# if count%100 == 0:    print count
if spec * spec[-1] == 1:
T_LIST.append( T )


Using networkx we can now ask for...

from networkx import algebraic_connectivity as a
from networkx import fiedler_vector         as fiedler

for T in T_LIST:
Tx = T.networkx_graph()
print "a(T) = %s\nFiedler vector:\n%s\n" % ( a(Tx), fiedler(Tx) )


and get:

a(T) = 0.127016653793
Fiedler vector:
[-0.12469138  0.12469138  0.28566726  0.32723106  0.32723105  0.32723106
0.14283363  0.14283363  0.14283363  0.14283363 -0.28566726 -0.32723107
-0.32723105 -0.32723104 -0.14283363 -0.14283362 -0.14283364 -0.14283364]

a(T) = 0.14589803375
Fiedler vector:
[-0.15316861  0.15316861  0.22416617  0.26245832  0.22416619  0.26245836
0.22416616  0.26245831  0.22416616  0.26245831 -0.22416618 -0.26245834
-0.22416617 -0.26245833 -0.22416615 -0.26245829 -0.22416618 -0.26245834]

a(T) = 0.133108958618
Fiedler vector:
[-0.06494166  0.19176279  0.2688225   0.31009952  0.2688225   0.31009952
0.2688225   0.31009952 -0.25699018 -0.29645038 -0.29645038 -0.29645038
-0.29645038 -0.09103845 -0.1050172  -0.07491327 -0.07491327 -0.07491327]


This is all.

Note: Outside networkx we can also get valuable information, for instance ask for the minimal polynomial of the algebraic_connectivity:

E = matrix.identity(18)
for T in T_LIST:
L =  T.laplacian_matrix()
spec = L.eigenvalues()
spec . sort()

print "  a(T)   = %s with minpoly = %s" % ( spec[ 1], spec[ 1].minpoly() )
print "| L(T) | = %s with minpoly = %s" % ( spec[-1], spec[-1].minpoly() )
print "Fiedler vector:\n%s\n\n" % column_matrix(( L - spec*E ).kernel().basis())
# printed version of ( L - spec*E ).kernel()


This gives:

  a(T)   = 0.1270166537925831? with minpoly = x^2 - 8*x + 1
| L(T) | = 7.872983346207417? with minpoly = x^2 - 8*x + 1
Fiedler vector:
[                  1]
[                 -1]
[-2.290994448735806?]
[-2.624327782069139?]
[-2.624327782069139?]
[-2.624327782069139?]
[-1.145497224367903?]
[-1.145497224367903?]
[-1.145497224367903?]
[-1.145497224367903?]
[ 2.290994448735806?]
[ 2.624327782069139?]
[ 2.624327782069139?]
[ 2.624327782069139?]
[ 1.145497224367903?]
[ 1.145497224367903?]
[ 1.145497224367903?]
[ 1.145497224367903?]

a(T)   = 0.1458980337503155? with minpoly = x^2 - 7*x + 1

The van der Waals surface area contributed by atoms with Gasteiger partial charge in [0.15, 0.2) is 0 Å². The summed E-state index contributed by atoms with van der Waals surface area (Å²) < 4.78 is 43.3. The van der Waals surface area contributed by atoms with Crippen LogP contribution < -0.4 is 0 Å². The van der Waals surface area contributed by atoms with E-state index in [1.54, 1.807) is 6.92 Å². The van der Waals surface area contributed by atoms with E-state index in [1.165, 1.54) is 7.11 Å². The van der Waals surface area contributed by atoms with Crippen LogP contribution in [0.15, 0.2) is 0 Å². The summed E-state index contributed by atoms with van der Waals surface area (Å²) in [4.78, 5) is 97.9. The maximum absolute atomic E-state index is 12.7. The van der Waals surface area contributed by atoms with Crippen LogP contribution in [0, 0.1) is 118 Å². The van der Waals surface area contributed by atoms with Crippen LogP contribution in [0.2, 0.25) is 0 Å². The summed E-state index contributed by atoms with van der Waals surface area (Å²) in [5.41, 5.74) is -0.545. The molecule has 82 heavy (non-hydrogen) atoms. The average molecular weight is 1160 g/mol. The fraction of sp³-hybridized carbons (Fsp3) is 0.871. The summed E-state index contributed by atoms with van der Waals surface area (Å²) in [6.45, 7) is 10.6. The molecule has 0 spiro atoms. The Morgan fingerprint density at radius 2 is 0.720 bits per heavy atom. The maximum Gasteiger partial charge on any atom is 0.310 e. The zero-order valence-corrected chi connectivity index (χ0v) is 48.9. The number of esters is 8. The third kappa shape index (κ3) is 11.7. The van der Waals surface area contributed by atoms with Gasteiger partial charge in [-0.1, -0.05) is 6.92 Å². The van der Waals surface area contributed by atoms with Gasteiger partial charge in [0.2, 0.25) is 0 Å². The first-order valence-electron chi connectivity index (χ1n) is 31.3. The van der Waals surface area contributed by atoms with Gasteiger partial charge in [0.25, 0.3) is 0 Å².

| L(T) | = 6.854101966249684? with minpoly = x^2 - 7*x + 1
Fiedler vector:
[                  1]
[                 -1]
[-1.463525491562421?]
[-1.713525491562421?]
[-1.463525491562421?]
[-1.713525491562421?]
[-1.463525491562421?]
[-1.713525491562421?]
[-1.463525491562421?]
[-1.713525491562421?]
[ 1.463525491562421?]
[ 1.713525491562421?]
[ 1.463525491562421?]
[ 1.713525491562421?]
[ 1.463525491562421?]
[ 1.713525491562421?]
[ 1.463525491562421?]
[ 1.713525491562421?]

a(T)   = 0.1331089586175058? with minpoly = x^4 - 10*x^3 + 20*x^2 - 10*x + 1
| L(T) | = 7.512642352447085? with minpoly = x^4 - 10*x^3 + 20*x^2 - 10*x + 1
Fiedler vector:
[                  1]
[-2.952846325924191?]
[-4.139445001431823?]
[-4.775046463544424?]
[-4.139445001431823?]
[-4.775046463544424?]
[-4.139445001431823?]
[-4.775046463544424?]
[ 3.957245732488123?]
[ 4.564870950998888?]
[ 4.564870950998888?]
[ 4.564870950998888?]
[ 4.564870950998888?]
[ 1.401849112529162?]
[ 1.617099549550692?]
[ 1.153547507429801?]
[ 1.153547507429801?]
[ 1.153547507429801?]


In particular, we can identify the algebraic connectivity values as the algebraic numbers: $$4-\sqrt{15}\ ,\qquad \frac 12(7-3\sqrt{5})\ ,\qquad \frac 12\left( 5+\sqrt7-\sqrt{28+10\sqrt7} \right)\ .$$ The laplacian spectral radius (also nom) is obtained by replacing the minus with a plus each time.

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Asked: 2017-08-10 17:21:29 +0200

Seen: 568 times

Last updated: Aug 18 '17